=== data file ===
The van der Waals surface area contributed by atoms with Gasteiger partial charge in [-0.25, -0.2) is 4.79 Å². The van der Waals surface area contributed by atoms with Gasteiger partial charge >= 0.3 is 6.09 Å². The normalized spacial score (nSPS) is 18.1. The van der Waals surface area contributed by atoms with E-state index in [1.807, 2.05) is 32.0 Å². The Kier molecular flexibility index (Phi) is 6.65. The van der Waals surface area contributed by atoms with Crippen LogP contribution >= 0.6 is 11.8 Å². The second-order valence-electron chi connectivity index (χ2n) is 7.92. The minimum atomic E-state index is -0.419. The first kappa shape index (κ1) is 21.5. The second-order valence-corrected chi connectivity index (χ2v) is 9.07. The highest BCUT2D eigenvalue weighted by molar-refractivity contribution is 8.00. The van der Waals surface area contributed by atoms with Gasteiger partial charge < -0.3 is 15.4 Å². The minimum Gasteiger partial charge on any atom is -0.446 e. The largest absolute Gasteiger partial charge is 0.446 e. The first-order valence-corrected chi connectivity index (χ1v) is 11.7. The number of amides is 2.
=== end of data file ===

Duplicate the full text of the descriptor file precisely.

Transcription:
The van der Waals surface area contributed by atoms with Gasteiger partial charge in [-0.25, -0.2) is 4.79 Å². The van der Waals surface area contributed by atoms with Gasteiger partial charge >= 0.3 is 6.09 Å². The normalized spacial score (nSPS) is 18.1. The van der Waals surface area contributed by atoms with E-state index in [1.807, 2.05) is 32.0 Å². The Kier molecular flexibility index (Phi) is 6.65. The van der Waals surface area contributed by atoms with Crippen LogP contribution >= 0.6 is 11.8 Å². The second-order valence-electron chi connectivity index (χ2n) is 7.92. The minimum atomic E-state index is -0.419. The first kappa shape index (κ1) is 21.5. The second-order valence-corrected chi connectivity index (χ2v) is 9.07. The highest BCUT2D eigenvalue weighted by molar-refractivity contribution is 8.00. The van der Waals surface area contributed by atoms with Gasteiger partial charge < -0.3 is 15.4 Å². The minimum Gasteiger partial charge on any atom is -0.446 e. The largest absolute Gasteiger partial charge is 0.446 e. The first-order valence-corrected chi connectivity index (χ1v) is 11.7. The number of amides is 2.